An explanation: We here at hellocomein have been attempting to create music and build towards an album for about a year now. The problem is, we dont live in the same city. Or even time zone. So how can a band write music cross-country? Well that is part of this experiment. Over the course of the next few months we will attempt to collaborate by means of technology andwith a little help from accute telepathy we might be able to hash out something interesting.
Here is what we plan to do: Every week or so we will try to post either a new song we’ve been working on, or an existing song that has seen any major changes. In the course of our blog we will talk about what we are going for, where we want it to go, and make any critiques and commentary of the other member’s music.
I think it will be interesting to see how our music progresses and how it takes shape by allowing this blog to serve as a linear timeline for various songs and motifs. The end goal is to have an album of songs that all three members will have contributed ideas and tracks (as we will share the master tracks). Who knows, we might have mulitple versions of songs based on each member’s interpretations and contributions.
So join us, each week in the conversation: make comments and tell us what you like, what you dont and so on. Should be fun.
Many people are always asking me what I do to find music. They somehow see me as this wide source of music knowledge because I was a music student or perhaps because I own an iPod and talk a good game. But honestly, I’m constantly trying to find new music and sometimes its just not easy. People want a direct answer from a music god blessing them with a doctrine commandment of music they would like. Its tricky to suggest stuff b\c how am I supposed to be a good judge of what people will like. You have to give me clues into what you like so I can add to that.. I dont really like showing people music that they ‘should’ like b\c that is sometimes pretentious and music should be shared not delivered from Mt Olympus with authority.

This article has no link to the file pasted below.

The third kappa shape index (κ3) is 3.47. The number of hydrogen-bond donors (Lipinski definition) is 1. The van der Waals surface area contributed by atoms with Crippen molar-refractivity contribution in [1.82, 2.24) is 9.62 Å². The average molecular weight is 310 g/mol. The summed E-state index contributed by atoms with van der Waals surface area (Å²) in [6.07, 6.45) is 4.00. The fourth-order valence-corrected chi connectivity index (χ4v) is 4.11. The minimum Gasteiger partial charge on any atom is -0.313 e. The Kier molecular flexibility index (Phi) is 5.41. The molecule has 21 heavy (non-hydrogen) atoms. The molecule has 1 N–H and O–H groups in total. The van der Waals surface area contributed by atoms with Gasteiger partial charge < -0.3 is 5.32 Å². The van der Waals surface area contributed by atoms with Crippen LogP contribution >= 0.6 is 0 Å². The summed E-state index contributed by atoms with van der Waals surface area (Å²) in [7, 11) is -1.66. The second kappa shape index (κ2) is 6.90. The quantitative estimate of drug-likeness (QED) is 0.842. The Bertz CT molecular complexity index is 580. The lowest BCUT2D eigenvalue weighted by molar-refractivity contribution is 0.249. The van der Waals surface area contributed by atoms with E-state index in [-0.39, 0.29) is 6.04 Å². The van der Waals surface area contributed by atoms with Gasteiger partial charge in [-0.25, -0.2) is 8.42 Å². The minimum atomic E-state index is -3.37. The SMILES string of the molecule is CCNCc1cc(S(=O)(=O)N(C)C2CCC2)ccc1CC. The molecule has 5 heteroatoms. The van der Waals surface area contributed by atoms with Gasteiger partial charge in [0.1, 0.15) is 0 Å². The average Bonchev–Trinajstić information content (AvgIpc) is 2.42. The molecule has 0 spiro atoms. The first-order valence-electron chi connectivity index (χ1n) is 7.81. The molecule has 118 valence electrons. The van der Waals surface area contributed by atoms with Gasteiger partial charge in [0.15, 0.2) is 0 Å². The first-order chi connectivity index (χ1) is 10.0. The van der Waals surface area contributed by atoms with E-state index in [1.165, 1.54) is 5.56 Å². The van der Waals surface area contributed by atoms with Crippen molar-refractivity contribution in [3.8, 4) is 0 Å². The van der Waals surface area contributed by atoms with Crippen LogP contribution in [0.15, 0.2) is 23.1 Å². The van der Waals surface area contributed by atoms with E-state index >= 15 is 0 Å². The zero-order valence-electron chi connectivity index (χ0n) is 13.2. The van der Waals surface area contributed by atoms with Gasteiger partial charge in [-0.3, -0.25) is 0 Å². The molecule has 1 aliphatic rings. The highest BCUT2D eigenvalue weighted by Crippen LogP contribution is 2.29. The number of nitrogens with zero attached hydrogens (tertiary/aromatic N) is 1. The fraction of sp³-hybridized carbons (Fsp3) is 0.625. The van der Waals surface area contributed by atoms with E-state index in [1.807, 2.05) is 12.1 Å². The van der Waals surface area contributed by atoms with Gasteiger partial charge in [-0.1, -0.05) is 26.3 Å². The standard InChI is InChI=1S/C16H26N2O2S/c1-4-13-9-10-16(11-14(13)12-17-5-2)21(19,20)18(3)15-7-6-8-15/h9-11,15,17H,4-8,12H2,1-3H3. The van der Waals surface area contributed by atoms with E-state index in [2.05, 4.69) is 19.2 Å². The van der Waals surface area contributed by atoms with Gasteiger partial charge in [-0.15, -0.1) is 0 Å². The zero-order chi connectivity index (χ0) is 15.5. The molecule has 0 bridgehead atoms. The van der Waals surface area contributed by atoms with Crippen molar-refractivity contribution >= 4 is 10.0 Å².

So I try to help them learn to fish instead of just giving them that fish, but telling them the ways I find music. Its really a mixture of things from magazine, website and newspaper reviews and features or listening to various podcasts and public radio stations w\ great hosts, to listening to a soundtrack from a movie and finding that one great song and hunting down that album, finding a record label you like. Or often it is just a simple search on iTunes music store or, gasp!, word of mouth.
Trick is, there is no trick, you just have to be interested, I think, in finding music you already like, and finding out a few things about them. Who do they sound like? Who were they influenced by? Who are they compared to that are currently producing? The easiest for me is something of a theory I have had for awhile. Find a group you like and find out who they listened to. Then find out who they listened to. Its musical genealogy. Its historical research. Whatever. But its really its up to you. Ask around. Talk to your friends, and really just dig deep. The good stuff is down below the surface.
A few great resources are out there for this and I use and, really they arent that ground breaking.
resources–> All Music :: Metacritic ::
radio–> NPR All Songs Considered :: KEXP Seattle :: KCUR’s Sonic Spectrum :: KCRW’s Morning Becomes Ecclectic :: World Cafe ::
music\pop culture sites–> The Onion AV Club :: Sylus :: Pitchfork :: Pop Matters :: Pitchfork :: Tiny Mix Tapes ::
record labels–> Ropeadope Records :: Subpop :: Thrill Jockey :: Anti :: Blue Note :: Asthmatic Kitty :: Saddle Creek :: Nonesuch ::
I’m sure I’m leaving a million out, but maybe that is where other people can write in at firstname.lastname@example.org and let me know where you find music. What stations? podcasts? magazines? websites? friends? blogs? message boards? television shows etc do you use?